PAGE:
This is the opening chapter to The Intention Economy: When Customers Take Charge (Harvard Business Review Press, 2012), by Doc Searls. Fulfilling its mission is a goal of Customer Commons, thus making it our manifesto.
This book stands with the customer. This is out of necessity, not sympathy. Over the coming years customers will be emancipated from systems built to control them. They will become free and independent actors in the marketplace, equipped to tell vendors what they want, how they want it, where and when—even how much they’d like to pay—outside of any vendor’s system of customer control. Customers will be able to form and break relationships with vendors, on customers’ own terms, and not just on the take-it-or-leave-it terms that have been pro forma since Industry won the Industrial Revolution.
Customer power will be personal, not just collective. Each customer will come to market equipped with his or her own means for collecting and storing personal data, expressing demand, making choices, setting preferences, proffering terms of engagement, offering payments and participating in relationships—whether those relationships are shallow or deep, and whether they last for moments or years. Those means will be standardized. No vendor will control them.
Demand will no longer be expressed only in the forms of cash, collective appetites, or the inferences of crunched data over which the individual has little or no control. Demand will be personal. This means customers will be in charge of personal information they share with all parties, including vendors.
Customers will have their own means for storing and sharing their own data, and their own tools for engaging with vendors and other parties. With these tools customers will run their own loyalty programs—ones in which vendors will be the members. Customers will no longer need to carry around vendor-issued loyalty cards and key tags. This means vendors’ loyalty programs will be based on genuine loyalty by customers, and will benefit from a far greater range of information than tracking customer behavior alone can provide.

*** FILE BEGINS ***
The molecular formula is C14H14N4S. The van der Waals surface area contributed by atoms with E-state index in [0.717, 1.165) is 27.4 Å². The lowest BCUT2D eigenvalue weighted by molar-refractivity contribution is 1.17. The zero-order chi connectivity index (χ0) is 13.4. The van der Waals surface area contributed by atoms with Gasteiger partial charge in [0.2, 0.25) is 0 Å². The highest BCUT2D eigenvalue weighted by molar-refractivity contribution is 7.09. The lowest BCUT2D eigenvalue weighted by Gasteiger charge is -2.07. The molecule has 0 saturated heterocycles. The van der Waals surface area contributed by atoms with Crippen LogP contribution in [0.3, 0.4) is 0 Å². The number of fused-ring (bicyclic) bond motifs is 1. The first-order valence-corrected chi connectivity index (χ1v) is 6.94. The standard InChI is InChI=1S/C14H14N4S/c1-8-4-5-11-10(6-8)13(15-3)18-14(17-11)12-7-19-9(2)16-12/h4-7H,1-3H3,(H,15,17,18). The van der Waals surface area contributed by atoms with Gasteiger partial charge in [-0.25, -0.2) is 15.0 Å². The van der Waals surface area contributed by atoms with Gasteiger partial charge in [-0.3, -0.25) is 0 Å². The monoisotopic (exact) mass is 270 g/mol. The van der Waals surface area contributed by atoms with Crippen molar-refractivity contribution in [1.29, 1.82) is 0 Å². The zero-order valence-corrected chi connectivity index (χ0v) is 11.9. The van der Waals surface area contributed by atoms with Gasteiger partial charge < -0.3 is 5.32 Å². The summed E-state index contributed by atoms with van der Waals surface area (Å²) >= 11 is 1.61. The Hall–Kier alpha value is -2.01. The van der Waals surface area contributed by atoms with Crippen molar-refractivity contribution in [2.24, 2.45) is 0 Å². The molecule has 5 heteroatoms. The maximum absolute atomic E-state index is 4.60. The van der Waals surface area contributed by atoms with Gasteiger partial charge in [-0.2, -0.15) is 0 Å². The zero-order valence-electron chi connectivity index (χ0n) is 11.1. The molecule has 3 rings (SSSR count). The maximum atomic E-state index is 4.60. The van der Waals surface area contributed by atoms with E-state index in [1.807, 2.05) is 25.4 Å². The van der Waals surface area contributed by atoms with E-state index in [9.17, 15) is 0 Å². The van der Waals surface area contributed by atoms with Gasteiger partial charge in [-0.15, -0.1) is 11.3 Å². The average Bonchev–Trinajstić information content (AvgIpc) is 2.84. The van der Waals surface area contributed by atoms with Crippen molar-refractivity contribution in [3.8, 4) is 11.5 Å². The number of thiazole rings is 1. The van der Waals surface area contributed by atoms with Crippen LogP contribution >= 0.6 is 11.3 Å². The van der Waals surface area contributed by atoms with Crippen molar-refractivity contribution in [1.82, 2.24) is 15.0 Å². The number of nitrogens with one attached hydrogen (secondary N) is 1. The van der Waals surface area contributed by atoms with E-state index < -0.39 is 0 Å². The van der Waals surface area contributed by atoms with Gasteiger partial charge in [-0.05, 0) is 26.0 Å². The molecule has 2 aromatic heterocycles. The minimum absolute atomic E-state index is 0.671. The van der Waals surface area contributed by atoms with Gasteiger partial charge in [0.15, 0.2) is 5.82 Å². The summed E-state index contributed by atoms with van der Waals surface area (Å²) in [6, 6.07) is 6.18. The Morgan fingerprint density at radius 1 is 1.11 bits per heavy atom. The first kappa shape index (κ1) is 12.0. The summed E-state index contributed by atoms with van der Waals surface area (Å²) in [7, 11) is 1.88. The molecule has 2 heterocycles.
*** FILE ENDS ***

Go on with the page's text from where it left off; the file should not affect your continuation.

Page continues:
Thus relationship management will go both ways. Just as vendors today are able to manage relationships with customers and third parties, customers tomorrow will be able to manage relationships with vendors and fourth parties, which are companies that serve as agents of customer demand, from the customer’s side of the marketplace.
Relationships between customers and vendors will be voluntary and genuine, with loyalty anchored in mutual respect and concern, rather than coercion. So, rather than “targeting,” “capturing,” “acquiring,” “managing,” “locking in” and “owning” customers, as if they were slaves or cattle, vendors will earn the respect of customers who are now free to bring far more to the market’s table than the old vendor-based systems ever contemplated, much less allowed.
Likewise, rather than guessing what might get the attention of consumers—or what might “drive” them like cattle—vendors will respond to actual intentions of customers. Once customers’ expressions of intent become abundant and clear, the range of economic interplay between supply and demand will widen, and its sum will increase. The result we will call the Intention Economy.
This new economy will outperform the Attention Economy that has shaped marketing and sales since the dawn of advertising. Customer intentions, well-expressed and understood, will improve marketing and sales, because both will work with better information, and both will be spared the cost and effort wasted on guesses about what customers might want, and flooding media with messages that miss their marks. Advertising will also improve.
The volume, variety and relevance of information coming from customers in the Intention Economy will strip the gears of systems built for controlling customer behavior, or for limiting customer input. The quality of that information will also obsolete or re-purpose the guesswork mills of marketing, fed by crumb-trails of data shed by customers’ mobile gear and Web browsers. “Mining” of customer data will still be useful to vendors, though less so than intention-based data provided directly by customers.